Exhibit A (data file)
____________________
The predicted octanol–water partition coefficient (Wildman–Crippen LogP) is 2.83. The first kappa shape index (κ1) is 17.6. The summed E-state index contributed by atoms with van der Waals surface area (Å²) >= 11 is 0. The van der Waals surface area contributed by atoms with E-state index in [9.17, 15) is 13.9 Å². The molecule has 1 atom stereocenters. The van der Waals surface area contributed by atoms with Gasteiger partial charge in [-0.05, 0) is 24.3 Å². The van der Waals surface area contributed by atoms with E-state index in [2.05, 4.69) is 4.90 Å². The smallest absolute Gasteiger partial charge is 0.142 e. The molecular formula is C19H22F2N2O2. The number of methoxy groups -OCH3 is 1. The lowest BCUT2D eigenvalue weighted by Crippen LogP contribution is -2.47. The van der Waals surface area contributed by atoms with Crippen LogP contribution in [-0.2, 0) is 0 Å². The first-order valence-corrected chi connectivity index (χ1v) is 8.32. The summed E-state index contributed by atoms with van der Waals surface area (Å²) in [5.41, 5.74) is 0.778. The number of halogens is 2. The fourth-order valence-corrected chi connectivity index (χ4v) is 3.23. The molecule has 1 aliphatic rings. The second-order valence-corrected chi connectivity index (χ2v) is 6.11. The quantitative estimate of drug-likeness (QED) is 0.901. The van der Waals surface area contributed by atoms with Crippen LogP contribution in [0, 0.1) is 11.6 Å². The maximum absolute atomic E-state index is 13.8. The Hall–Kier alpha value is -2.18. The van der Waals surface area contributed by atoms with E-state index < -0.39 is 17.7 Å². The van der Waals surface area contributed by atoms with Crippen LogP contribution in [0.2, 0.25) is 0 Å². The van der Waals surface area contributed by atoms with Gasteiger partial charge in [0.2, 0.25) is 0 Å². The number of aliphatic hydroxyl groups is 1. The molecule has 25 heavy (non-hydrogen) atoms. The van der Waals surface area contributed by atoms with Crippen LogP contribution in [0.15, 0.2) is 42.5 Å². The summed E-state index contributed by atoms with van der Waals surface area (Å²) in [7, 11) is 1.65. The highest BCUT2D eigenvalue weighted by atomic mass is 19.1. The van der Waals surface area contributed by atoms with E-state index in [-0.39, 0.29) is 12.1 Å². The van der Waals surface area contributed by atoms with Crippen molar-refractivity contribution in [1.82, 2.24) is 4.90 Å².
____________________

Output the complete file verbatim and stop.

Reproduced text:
The predicted octanol–water partition coefficient (Wildman–Crippen LogP) is 2.83. The first kappa shape index (κ1) is 17.6. The summed E-state index contributed by atoms with van der Waals surface area (Å²) >= 11 is 0. The van der Waals surface area contributed by atoms with E-state index in [9.17, 15) is 13.9 Å². The molecule has 1 atom stereocenters. The van der Waals surface area contributed by atoms with Gasteiger partial charge in [-0.05, 0) is 24.3 Å². The van der Waals surface area contributed by atoms with E-state index in [2.05, 4.69) is 4.90 Å². The smallest absolute Gasteiger partial charge is 0.142 e. The molecular formula is C19H22F2N2O2. The number of methoxy groups -OCH3 is 1. The lowest BCUT2D eigenvalue weighted by Crippen LogP contribution is -2.47. The van der Waals surface area contributed by atoms with Crippen LogP contribution in [-0.2, 0) is 0 Å². The first-order valence-corrected chi connectivity index (χ1v) is 8.32. The summed E-state index contributed by atoms with van der Waals surface area (Å²) in [5.41, 5.74) is 0.778. The number of halogens is 2. The fourth-order valence-corrected chi connectivity index (χ4v) is 3.23. The molecule has 1 aliphatic rings. The second-order valence-corrected chi connectivity index (χ2v) is 6.11. The quantitative estimate of drug-likeness (QED) is 0.901. The van der Waals surface area contributed by atoms with Crippen LogP contribution in [0, 0.1) is 11.6 Å². The maximum absolute atomic E-state index is 13.8. The Hall–Kier alpha value is -2.18. The van der Waals surface area contributed by atoms with E-state index < -0.39 is 17.7 Å². The van der Waals surface area contributed by atoms with Crippen LogP contribution in [0.2, 0.25) is 0 Å². The van der Waals surface area contributed by atoms with Gasteiger partial charge in [0.2, 0.25) is 0 Å². The number of aliphatic hydroxyl groups is 1. The molecule has 25 heavy (non-hydrogen) atoms. The van der Waals surface area contributed by atoms with Crippen LogP contribution in [0.15, 0.2) is 42.5 Å². The summed E-state index contributed by atoms with van der Waals surface area (Å²) in [7, 11) is 1.65. The highest BCUT2D eigenvalue weighted by atomic mass is 19.1. The van der Waals surface area contributed by atoms with E-state index in [-0.39, 0.29) is 12.1 Å². The van der Waals surface area contributed by atoms with Crippen molar-refractivity contribution in [1.82, 2.24) is 4.90 Å².